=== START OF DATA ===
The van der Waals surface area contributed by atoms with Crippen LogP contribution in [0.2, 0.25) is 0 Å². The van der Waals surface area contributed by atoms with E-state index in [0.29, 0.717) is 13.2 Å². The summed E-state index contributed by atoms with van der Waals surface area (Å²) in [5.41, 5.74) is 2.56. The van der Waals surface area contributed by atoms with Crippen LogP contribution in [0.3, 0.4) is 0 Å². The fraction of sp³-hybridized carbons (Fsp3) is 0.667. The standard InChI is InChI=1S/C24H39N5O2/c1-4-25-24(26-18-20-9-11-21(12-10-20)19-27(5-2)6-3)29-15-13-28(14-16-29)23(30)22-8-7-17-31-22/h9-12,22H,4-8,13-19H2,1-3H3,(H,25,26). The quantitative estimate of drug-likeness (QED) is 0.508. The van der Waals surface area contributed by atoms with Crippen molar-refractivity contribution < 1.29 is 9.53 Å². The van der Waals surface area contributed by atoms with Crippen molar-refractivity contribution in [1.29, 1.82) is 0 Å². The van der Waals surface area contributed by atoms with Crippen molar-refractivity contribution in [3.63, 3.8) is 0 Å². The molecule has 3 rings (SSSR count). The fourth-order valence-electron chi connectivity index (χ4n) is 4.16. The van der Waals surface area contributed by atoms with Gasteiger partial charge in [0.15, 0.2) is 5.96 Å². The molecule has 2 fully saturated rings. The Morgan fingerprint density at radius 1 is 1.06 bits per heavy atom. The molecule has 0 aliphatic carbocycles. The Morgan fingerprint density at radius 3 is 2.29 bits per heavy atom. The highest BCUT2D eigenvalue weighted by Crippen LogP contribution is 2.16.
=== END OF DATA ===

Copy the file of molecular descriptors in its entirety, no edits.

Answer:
The van der Waals surface area contributed by atoms with Crippen LogP contribution in [0.2, 0.25) is 0 Å². The van der Waals surface area contributed by atoms with E-state index in [0.29, 0.717) is 13.2 Å². The summed E-state index contributed by atoms with van der Waals surface area (Å²) in [5.41, 5.74) is 2.56. The van der Waals surface area contributed by atoms with Crippen LogP contribution in [0.3, 0.4) is 0 Å². The fraction of sp³-hybridized carbons (Fsp3) is 0.667. The standard InChI is InChI=1S/C24H39N5O2/c1-4-25-24(26-18-20-9-11-21(12-10-20)19-27(5-2)6-3)29-15-13-28(14-16-29)23(30)22-8-7-17-31-22/h9-12,22H,4-8,13-19H2,1-3H3,(H,25,26). The quantitative estimate of drug-likeness (QED) is 0.508. The van der Waals surface area contributed by atoms with Crippen molar-refractivity contribution < 1.29 is 9.53 Å². The van der Waals surface area contributed by atoms with Crippen molar-refractivity contribution in [1.29, 1.82) is 0 Å². The van der Waals surface area contributed by atoms with Crippen molar-refractivity contribution in [3.63, 3.8) is 0 Å². The molecule has 3 rings (SSSR count). The fourth-order valence-electron chi connectivity index (χ4n) is 4.16. The van der Waals surface area contributed by atoms with Gasteiger partial charge in [0.15, 0.2) is 5.96 Å². The molecule has 2 fully saturated rings. The Morgan fingerprint density at radius 1 is 1.06 bits per heavy atom. The molecule has 0 aliphatic carbocycles. The Morgan fingerprint density at radius 3 is 2.29 bits per heavy atom. The highest BCUT2D eigenvalue weighted by Crippen LogP contribution is 2.16.